C++ Overloading within a class hierarchy


The following examples will use this class hierarchy:

struct A { int m; };
struct B : A {};
struct C : B {};

The conversion from derived class type to base class type is preferred to user-defined conversions. This applies when passing by value or by reference, as well as when converting pointer-to-derived to pointer-to-base.

struct Unrelated {
    Unrelated(B b);
void f(A a);
void f(Unrelated u);
B b;
f(b); // calls f(A)

A pointer conversion from derived class to base class is also better than conversion to void*.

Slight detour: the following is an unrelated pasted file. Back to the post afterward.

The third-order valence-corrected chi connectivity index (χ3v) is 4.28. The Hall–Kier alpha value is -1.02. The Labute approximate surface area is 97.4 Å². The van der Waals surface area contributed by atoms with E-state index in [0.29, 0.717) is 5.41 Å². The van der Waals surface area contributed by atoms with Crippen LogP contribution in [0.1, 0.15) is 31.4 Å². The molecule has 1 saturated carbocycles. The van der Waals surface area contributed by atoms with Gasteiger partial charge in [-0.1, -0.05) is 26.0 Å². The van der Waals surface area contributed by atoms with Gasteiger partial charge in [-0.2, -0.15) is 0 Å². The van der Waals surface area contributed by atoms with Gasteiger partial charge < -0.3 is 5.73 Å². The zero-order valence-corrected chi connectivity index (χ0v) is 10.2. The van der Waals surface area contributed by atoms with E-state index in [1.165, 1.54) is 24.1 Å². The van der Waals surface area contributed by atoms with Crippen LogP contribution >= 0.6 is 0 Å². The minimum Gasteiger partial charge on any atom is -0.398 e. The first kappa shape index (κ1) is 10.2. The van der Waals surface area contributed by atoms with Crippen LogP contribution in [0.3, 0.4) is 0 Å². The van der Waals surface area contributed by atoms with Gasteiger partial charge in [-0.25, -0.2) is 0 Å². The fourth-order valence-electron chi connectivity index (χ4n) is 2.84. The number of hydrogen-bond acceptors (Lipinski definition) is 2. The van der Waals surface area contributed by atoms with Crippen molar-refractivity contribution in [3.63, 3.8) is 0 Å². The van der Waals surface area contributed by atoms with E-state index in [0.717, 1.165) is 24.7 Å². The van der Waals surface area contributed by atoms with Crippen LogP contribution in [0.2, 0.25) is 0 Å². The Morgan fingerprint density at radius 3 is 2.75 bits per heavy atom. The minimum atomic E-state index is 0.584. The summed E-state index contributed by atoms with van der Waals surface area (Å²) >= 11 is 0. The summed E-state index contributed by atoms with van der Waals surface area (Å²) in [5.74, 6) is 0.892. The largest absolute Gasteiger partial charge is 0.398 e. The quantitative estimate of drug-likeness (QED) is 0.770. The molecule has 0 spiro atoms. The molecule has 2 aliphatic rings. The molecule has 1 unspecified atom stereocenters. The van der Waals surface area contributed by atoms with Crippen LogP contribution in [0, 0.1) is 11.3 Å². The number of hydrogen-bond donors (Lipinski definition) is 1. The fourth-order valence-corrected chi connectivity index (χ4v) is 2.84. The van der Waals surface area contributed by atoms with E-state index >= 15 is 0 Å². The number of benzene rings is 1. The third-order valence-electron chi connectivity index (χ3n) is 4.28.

void f(A* p);
void f(void* p);
B b;
f(&b); // calls f(A*)

If there are multiple overloads within the same chain of inheritance, the most derived base class overload is preferred. This is based on a similar principle as virtual dispatch: the "most specialized" implementation is chosen. However, overload resolution always occurs at compile time and will never implicitly down-cast.

void f(const A& a);
void f(const B& b);
C c;
f(c); // calls f(const B&)
B b;
A& r = b;
f(r); // calls f(const A&); the f(const B&) overload is not viable

For pointers to members, which are contravariant with respect to the class, a similar rule applies in the opposite direction: the least derived derived class is preferred.

void f(int B::*p);
void f(int C::*p);
int A::*p = &A::m;
f(p); // calls f(int B::*)